Houses would cost half as much if prices stayed somewhere near Consumer Price Index inflation - as they did for 40 years before 2001 - a report has found.
The AUT Policy Observatory report, authored by the economist Brian Easton, showed the average house price now rises about 12.4 percent more than the CPI each year.
The index measures the changing price of a fixed basket of goods and services, but the differential with house prices has increased almost tenfold in the past 15 years, the report said.
Dr Easton said house prices would be half what they are now if the differential had remained low, and that could be seen as a measure of just how overpriced houses are.
A partner at the economic consultancy Sense Partners, Kirdan Lees, agreed with the findings.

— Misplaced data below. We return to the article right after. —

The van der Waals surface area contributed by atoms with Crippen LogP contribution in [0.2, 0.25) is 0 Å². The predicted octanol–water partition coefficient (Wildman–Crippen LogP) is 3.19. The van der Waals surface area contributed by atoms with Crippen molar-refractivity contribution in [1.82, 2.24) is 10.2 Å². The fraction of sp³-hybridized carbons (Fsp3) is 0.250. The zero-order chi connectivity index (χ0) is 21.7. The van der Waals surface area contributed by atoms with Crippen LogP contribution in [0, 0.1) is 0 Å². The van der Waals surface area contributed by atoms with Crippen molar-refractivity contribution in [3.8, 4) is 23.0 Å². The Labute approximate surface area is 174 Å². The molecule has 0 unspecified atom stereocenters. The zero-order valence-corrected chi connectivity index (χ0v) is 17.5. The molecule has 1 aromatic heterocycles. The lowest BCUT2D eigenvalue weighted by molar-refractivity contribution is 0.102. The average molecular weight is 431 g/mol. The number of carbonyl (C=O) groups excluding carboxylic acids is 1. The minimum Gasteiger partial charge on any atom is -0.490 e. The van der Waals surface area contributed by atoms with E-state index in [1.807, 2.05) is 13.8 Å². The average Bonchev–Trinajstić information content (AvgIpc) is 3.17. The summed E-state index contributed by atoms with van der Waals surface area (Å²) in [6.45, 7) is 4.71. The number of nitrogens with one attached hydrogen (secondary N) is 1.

He said high land prices were driving up the cost of buying a house.
"The reason why land has gone up is you jknow there's pretty high demand for prime locations, it's about couples that both want to work together in a dynamic city," he said.
"So that's one reason why house prices might have gone up a bit more than consumer prices."
Mr Lees said more houses needed to be built to meet demand to get prices down.
The Policy Observatory is a national centre for public policy research and advice based at Auckland University of Technology.